Ars Technica via NNSquad http://arstechnica.com/security/2016/08/cisco-confirms-nsa-linked-zeroday-targeted-its-firewalls-for-years/ To exploit the vulnerability, an attacker must control a computer already authorized to access the firewall or the firewall must have been misconfigured to omit this standard safeguard. "It's still a critical vulnerability even though it requires access to the internal or management network, as once exploited it gives the attacker the opportunity to monitor all network traffic," Mustafa Al-Bassam, a security researcher, told Ars. "I wouldn't imagine it would be difficult for the NSA to get access to a device in a large company's internal network, especially if it was a datacenter." Depends on the company, of course. But still another reason why moving away from enterprise firewall models toward individual device/user authentication models is important.
Woody Leonhard, InfoWorld, 16 Aug, 2016 Starting in October, patches will be cumulative and Win7/8.1 customers will effectively cede control of their PCs to Microsoft Microsoft changes Win7/8.1 updates, pushes even harder for Windows 10 http://www.infoworld.com/article/3108405/microsoft-windows/microsoft-changes-win781-updates-pushes-even-harder-for-windows-10.html opening text: Windows 7 and 8.1 have had a good run, but that's about to come to a close. According to new guidelines, Microsoft will start rolling out Windows 7 and 8.1 (as well as Server 2008 R2, 2012, and 2012 R2) patches in undifferentiated monthly blobs. The patches will be cumulative, which eliminates the need to exercise judgment in selecting the patches you want. At the same time, though, the new approach severely hampers your ability to recover from bad patches—and it allows Microsoft to put anything it wants on your Win7/8.1 PC. If you haven't yet read Nathan Mercer's Aug. 15 post on further simplifying servicing models for Windows 7 and Windows 8.1, I suggest you do so now. <https://blogs.technet.microsoft.com/windowsitpro/2016/08/15/further-simplifying-servicing-model-for-windows-7-and-windows-8-1/>
Phys.org via NNSquad http://phys.org/news/2016-08-people-software-percent.html A new study from BYU, in collaboration with Google Chrome engineers, finds the status quo of warning messages appearing haphazardly—while people are typing, watching a video, uploading files, etc.—results in up to 90 percent of users disregarding them. Researchers found these times are less effective because of "dual task interference," a neural limitation where even simple tasks can't be simultaneously performed without significant performance loss. Or, in human terms, multitasking. It's not just a matter of when they're presented. Another aspect of the problem is that people stop paying attention to these warnings because they simply don't trust them. They've been bombarded by so many fake warnings and crooked false alarms—and in millions of cases burned by them—that they simply refuse to react to new warnings on a reliable basis because they don't have the expertise to judge if they're real or not. A completely sensible attitude in key respects from their standpoints, unfortunately.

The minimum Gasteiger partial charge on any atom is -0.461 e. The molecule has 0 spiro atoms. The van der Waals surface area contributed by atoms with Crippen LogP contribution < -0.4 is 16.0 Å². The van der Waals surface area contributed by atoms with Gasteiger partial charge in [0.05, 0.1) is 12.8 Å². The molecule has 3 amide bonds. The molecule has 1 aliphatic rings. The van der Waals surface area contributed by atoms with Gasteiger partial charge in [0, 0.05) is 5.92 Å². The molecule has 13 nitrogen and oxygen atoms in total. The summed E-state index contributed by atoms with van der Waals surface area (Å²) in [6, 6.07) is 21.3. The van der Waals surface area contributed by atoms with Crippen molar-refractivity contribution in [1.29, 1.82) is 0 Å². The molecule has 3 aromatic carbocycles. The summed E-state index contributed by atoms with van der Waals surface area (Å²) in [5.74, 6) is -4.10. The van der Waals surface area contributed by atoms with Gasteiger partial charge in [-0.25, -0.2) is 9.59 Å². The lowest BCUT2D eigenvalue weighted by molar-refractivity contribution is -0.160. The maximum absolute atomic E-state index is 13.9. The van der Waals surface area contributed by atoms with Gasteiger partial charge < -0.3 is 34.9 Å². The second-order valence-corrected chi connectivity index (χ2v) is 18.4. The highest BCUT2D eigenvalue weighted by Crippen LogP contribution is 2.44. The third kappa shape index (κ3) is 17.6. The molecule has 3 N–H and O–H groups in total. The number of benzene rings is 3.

NNSquad http://arstechnica.com/information-technology/2016/08/comcasts-70-gigabit-offer-is-only-good-in-cities-with-google-fiber/ But when Comcast announced gigabit Internet for parts of Chicago this week, the no-contract price of $139.95 was the only one mentioned. The difference, as DSLRreports wrote today, is that there's no Google Fiber providing competition in Chicago yet. While Google Fiber has tentative plans to expand to Chicago, its $70 gigabit Internet service is already available in parts of Atlanta and Nashville ... Unlike Google Fiber and AT&T's GigaPower fiber service, Comcast's gigabit cable doesn't offer symmetrical speeds. New DOCSIS 3.1 (Data over Cable Service Interface Specification) technology dramatically increases download speeds, but the Comcast offering is just 35Mbps upstream. Comcast does have a symmetrical 2Gbps residential Internet service that uses fiber, but it costs $300 a month with installation and activation fees of up to $1,000. If this doesn't shine a floodlight on the impact of competition in the ISP access marketplace, nothing can. Proof that when a dominant ISP doesn't have effective competition, they feel free to screw consumers. It's right there in black and white!
And another bit of Dutch perspective: this happened in our country, too, and I don't think anyone wants the voting machines back. (Then again, we don't vote for prison directors or dog inspectors, and we don't have half a dozen elections on the same day.)
> It should be noted that Google has *long* offered detailed controls to users > over both local and third-party ad targeting, at: > https://www.google.com/settings/ads Well, except that (1) this setting *demands* that you accept third-party cookies, which is in itself a privacy risk - and Google knows that; and (2) it works properly only if you're permanently logged in to a Google account, which ditto and ditto. "Do No Evil" is less and less applicable. Just use an ad blocker; it's a necessity these days, not so much to stop seeing ads (I don't care much about static, silent, non-executing ads) as to stop the malware, both the intentional kind and the ones that lag your machine out of sheer incompetence. These kinds of ads keep appearing despite the advertisers' and advertisement vendors' "best" efforts; unless and until they *provably* clean up their act, an ad blocker is a requirement for safely browsing the web. And Google isn't even the worst, merely the largest -- but they're hardly to be trusted, either.